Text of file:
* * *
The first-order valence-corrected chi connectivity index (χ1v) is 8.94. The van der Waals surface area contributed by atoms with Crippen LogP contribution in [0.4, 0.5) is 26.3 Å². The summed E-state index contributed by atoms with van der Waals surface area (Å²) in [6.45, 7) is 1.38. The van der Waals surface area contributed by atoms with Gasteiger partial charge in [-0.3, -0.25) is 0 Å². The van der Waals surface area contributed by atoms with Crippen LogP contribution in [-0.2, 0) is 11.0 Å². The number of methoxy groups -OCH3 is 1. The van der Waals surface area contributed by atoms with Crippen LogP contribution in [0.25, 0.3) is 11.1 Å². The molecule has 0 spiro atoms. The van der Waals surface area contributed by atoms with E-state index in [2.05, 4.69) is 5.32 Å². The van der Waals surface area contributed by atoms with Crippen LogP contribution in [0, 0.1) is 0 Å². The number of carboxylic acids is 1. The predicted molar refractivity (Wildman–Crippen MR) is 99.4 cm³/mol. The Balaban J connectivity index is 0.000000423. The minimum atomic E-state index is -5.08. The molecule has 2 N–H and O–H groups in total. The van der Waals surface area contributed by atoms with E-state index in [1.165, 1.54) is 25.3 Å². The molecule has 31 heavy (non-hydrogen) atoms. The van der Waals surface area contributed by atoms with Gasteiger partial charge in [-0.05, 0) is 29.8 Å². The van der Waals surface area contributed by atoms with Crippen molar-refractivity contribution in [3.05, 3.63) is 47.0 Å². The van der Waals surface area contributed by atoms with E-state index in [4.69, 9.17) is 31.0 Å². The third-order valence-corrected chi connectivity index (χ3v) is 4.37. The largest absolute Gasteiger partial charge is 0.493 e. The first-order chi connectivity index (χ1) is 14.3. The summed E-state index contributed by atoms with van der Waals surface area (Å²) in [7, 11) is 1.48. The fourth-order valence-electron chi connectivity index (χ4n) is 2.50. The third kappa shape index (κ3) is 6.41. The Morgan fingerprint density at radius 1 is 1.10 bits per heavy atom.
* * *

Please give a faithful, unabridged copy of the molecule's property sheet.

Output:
The first-order valence-corrected chi connectivity index (χ1v) is 8.94. The van der Waals surface area contributed by atoms with Crippen LogP contribution in [0.4, 0.5) is 26.3 Å². The summed E-state index contributed by atoms with van der Waals surface area (Å²) in [6.45, 7) is 1.38. The van der Waals surface area contributed by atoms with Gasteiger partial charge in [-0.3, -0.25) is 0 Å². The van der Waals surface area contributed by atoms with Crippen LogP contribution in [-0.2, 0) is 11.0 Å². The number of methoxy groups -OCH3 is 1. The van der Waals surface area contributed by atoms with Crippen LogP contribution in [0.25, 0.3) is 11.1 Å². The molecule has 0 spiro atoms. The van der Waals surface area contributed by atoms with E-state index in [2.05, 4.69) is 5.32 Å². The van der Waals surface area contributed by atoms with Crippen LogP contribution in [0, 0.1) is 0 Å². The number of carboxylic acids is 1. The predicted molar refractivity (Wildman–Crippen MR) is 99.4 cm³/mol. The Balaban J connectivity index is 0.000000423. The minimum atomic E-state index is -5.08. The molecule has 2 N–H and O–H groups in total. The van der Waals surface area contributed by atoms with E-state index in [1.165, 1.54) is 25.3 Å². The molecule has 31 heavy (non-hydrogen) atoms. The van der Waals surface area contributed by atoms with Gasteiger partial charge in [-0.05, 0) is 29.8 Å². The van der Waals surface area contributed by atoms with Crippen molar-refractivity contribution in [3.05, 3.63) is 47.0 Å². The van der Waals surface area contributed by atoms with E-state index in [4.69, 9.17) is 31.0 Å². The third-order valence-corrected chi connectivity index (χ3v) is 4.37. The largest absolute Gasteiger partial charge is 0.493 e. The first-order chi connectivity index (χ1) is 14.3. The summed E-state index contributed by atoms with van der Waals surface area (Å²) in [7, 11) is 1.48. The fourth-order valence-electron chi connectivity index (χ4n) is 2.50. The third kappa shape index (κ3) is 6.41. The Morgan fingerprint density at radius 1 is 1.10 bits per heavy atom.